Capacity v. Competency and Why it Matters
Evaluating medical decision-making capacity can be challenging when treating patients who exhibit cognitive deficits. Understanding the physician’s role in assessing capacity versus the judicial determination of incompetence can make a significant difference in how these situations should be approached.
In healthcare, medical decision-making capacity refers to “an individual’s ability to understand the significant benefits, risks, and alternatives to proposed health care and make and communicate a healthcare decision” (Uniform Health Care Decisions Act of 1993). Medical decision-making capacity is specific to the proposed medical intervention, and it can change over time. Incompetence is a legal term that refers to an enduring general inability to make valid decisions. This is established by a judge or magistrate, and it is reserved for individuals who are presumed to be permanently and markedly impaired. Ultimately, physicians make decisions about a patient’s medical decision-making capacity; courts determine incompetence. Because capacity and competency are not interchangeable, physicians should be sure to use correct terminology when documenting in patients’ medical records.
In 2004 a study completed by Kings College in London estimated the prevalence of mental incapacity in medical inpatients to be nearly 40%, yet only 24% of the patients were identified as lacking capacity by the medical care team (Raymont, et al.). This is not only concerning in that it is under–recognized, but it puts into question the validity of informed consent. Elements of decision-making capacity include the ability to communicate a choice, the ability to understand and appreciate relevant information regarding risks, benefits and alternatives, and the ability to interpret and manipulate information rationally and logically in a coherent manner. If the patient cannot meet these elements of capacity, then the patient should be evaluated to determine if restoration of capacity is possible.
Generally speaking, medical providers are concerned more with a patient’s medical decision-making capacity and they are not typically involved with determining an individual’s financial capacity, driving capacity, testamentary capacity, or ability to consent to a sexual relationship. It is also important to note that a patient can lack capacity in one area but still have capacity in another. For example, a patient may be able to identify a loved one that they trust to serve as their agent, but not have the capacity to consent to a complex medical procedure. A determination of medical decision-making capacity is often best made by the primary physician caring for the patient, who is knowledgeable about the patient’s status and the proposed intervention. This does not generally require a psychiatric diagnosis or consultation, unless there is concern that a psychiatric diagnosis is specifically resulting in incapacity. In challenging or unclear cases, input from psychiatry or social work can be helpful to the physician to assist them in determining decision-making capacity. For urgent decisions, or if capacity cannot or is unlikely to be restored, a surrogate decision-maker should be utilized.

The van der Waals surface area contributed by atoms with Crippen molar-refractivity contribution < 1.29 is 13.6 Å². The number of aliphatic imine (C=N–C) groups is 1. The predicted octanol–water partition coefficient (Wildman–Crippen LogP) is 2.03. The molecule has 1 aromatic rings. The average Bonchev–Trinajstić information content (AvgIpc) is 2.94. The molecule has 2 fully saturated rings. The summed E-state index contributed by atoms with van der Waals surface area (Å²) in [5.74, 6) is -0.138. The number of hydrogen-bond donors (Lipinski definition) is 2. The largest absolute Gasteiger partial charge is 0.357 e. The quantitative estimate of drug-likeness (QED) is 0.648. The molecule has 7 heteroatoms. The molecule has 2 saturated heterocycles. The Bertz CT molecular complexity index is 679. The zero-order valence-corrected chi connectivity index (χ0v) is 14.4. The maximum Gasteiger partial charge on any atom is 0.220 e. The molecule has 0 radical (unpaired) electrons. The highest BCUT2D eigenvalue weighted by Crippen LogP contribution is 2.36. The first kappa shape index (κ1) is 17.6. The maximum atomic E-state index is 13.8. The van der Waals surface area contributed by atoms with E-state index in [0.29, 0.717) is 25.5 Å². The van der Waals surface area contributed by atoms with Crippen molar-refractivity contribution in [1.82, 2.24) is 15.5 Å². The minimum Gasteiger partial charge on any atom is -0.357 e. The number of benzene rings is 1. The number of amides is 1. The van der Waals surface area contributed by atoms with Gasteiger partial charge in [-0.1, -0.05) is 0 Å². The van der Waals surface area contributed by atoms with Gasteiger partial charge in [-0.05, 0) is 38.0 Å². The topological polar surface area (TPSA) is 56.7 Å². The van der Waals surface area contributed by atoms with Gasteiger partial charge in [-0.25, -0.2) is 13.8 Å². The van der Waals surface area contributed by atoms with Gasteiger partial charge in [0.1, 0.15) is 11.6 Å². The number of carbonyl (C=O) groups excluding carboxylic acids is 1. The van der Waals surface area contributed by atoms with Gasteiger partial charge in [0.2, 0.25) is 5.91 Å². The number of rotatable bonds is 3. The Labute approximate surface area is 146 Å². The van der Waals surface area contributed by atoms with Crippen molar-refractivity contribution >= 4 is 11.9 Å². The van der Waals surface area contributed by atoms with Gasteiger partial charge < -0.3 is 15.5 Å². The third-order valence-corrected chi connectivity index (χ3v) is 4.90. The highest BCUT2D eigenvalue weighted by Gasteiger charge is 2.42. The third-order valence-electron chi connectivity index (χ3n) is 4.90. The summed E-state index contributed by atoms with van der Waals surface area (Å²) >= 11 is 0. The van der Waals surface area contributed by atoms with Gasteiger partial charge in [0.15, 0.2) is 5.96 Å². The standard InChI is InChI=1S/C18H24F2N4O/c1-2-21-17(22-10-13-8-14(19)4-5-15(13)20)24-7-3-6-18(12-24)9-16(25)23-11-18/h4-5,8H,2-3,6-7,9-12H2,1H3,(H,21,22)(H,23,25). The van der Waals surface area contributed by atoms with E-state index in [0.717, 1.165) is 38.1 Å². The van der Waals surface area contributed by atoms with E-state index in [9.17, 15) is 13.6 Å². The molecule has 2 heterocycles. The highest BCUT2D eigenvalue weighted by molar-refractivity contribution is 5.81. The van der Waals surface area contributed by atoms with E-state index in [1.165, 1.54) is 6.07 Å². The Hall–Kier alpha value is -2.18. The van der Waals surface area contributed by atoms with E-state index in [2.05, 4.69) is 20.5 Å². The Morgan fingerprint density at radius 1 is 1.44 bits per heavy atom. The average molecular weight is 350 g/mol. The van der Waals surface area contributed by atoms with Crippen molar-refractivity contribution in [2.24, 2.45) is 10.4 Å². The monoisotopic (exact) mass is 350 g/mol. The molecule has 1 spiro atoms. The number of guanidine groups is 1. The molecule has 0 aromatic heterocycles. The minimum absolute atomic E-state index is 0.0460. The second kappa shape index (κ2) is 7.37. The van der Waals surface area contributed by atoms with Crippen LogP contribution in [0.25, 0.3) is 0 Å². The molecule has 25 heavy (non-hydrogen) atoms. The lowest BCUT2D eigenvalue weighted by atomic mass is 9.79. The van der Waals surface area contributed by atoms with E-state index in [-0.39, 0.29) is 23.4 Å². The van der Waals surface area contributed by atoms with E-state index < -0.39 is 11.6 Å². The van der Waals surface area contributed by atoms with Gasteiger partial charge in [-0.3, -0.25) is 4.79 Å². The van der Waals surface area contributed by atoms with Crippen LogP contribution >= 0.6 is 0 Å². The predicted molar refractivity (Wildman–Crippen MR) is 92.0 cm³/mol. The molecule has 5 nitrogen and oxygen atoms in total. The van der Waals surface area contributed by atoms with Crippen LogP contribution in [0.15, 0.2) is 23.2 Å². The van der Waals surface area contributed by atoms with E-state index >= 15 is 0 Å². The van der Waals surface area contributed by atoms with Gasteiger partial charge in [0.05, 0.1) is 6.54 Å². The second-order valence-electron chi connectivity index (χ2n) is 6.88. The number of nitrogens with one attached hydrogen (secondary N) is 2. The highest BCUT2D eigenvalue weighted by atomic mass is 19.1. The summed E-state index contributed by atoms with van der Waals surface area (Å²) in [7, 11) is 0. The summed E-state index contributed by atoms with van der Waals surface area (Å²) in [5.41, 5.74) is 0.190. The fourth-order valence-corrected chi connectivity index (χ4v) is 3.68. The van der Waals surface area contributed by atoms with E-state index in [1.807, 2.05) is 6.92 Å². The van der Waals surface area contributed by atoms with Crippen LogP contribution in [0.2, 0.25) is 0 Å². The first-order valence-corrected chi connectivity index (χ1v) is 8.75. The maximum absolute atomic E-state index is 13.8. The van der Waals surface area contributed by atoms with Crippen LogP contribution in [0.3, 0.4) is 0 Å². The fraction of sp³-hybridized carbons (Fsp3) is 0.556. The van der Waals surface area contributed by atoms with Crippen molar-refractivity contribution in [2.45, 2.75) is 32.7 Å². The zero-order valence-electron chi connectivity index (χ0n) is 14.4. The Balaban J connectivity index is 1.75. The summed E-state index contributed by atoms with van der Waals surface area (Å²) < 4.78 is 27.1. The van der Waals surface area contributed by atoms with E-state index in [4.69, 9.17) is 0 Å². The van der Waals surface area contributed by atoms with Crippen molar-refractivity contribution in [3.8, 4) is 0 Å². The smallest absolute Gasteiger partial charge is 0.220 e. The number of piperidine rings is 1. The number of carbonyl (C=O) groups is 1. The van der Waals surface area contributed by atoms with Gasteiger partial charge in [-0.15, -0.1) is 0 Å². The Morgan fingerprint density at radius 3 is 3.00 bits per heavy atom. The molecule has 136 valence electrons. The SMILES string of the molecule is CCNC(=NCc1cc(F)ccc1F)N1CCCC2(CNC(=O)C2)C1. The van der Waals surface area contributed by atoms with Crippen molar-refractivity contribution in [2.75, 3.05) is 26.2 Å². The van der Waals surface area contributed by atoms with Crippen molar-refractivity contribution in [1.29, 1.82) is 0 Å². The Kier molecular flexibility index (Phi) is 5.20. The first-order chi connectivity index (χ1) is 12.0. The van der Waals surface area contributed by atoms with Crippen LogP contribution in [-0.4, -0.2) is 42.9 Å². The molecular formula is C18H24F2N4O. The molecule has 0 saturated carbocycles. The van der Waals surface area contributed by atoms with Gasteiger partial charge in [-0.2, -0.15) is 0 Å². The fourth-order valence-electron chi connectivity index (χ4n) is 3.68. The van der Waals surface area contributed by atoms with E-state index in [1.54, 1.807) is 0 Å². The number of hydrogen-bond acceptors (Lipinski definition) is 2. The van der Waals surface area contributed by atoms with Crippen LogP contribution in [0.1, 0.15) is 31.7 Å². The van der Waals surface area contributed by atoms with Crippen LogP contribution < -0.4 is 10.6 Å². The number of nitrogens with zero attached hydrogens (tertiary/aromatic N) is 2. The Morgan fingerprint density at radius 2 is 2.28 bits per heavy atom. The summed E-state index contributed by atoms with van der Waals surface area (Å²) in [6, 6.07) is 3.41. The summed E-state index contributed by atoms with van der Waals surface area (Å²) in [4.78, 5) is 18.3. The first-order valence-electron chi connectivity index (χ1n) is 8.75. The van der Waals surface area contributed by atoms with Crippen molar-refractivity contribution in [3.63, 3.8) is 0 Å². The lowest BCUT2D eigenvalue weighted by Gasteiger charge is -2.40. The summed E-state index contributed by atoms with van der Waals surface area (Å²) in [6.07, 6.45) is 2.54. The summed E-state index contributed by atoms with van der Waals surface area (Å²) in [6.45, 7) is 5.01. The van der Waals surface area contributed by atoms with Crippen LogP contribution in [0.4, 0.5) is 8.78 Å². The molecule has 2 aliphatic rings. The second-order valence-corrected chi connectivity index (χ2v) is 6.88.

In the case where a patient lacks medical decision-making capacity and no advanced health care directive exists, state statute determines the order of priority of surrogates who can make health care decisions for incapacitated adults. Even if patients lack medical decision-making capacity and consent is sought from someone else, you should still include and discuss medical decisions with them. It also important to consider mandatory reporting requirements regarding vulnerable adults. Involving other treatment team members, such as social workers, care coordinators, case managers, and therapy services is vital to a patient’s successful medical care.
Two common myths are that, if a patient refuses medical care or makes a decision against medical advice, they must lack capacity; or to the contrary, if a patient agrees with a care plan, they must have capacity. Patients have the right to make decisions that providers don’t agree with or that are believed to be poor decisions, so long as the patient demonstrates the elements of decision-making capacity. MIEC encourages providers to maintain a high level of suspicion when a patient’s capacity causes them to pause. Taking the time to evaluate a patient’s decision-making capacity not only protects you, but it protects the patient as well.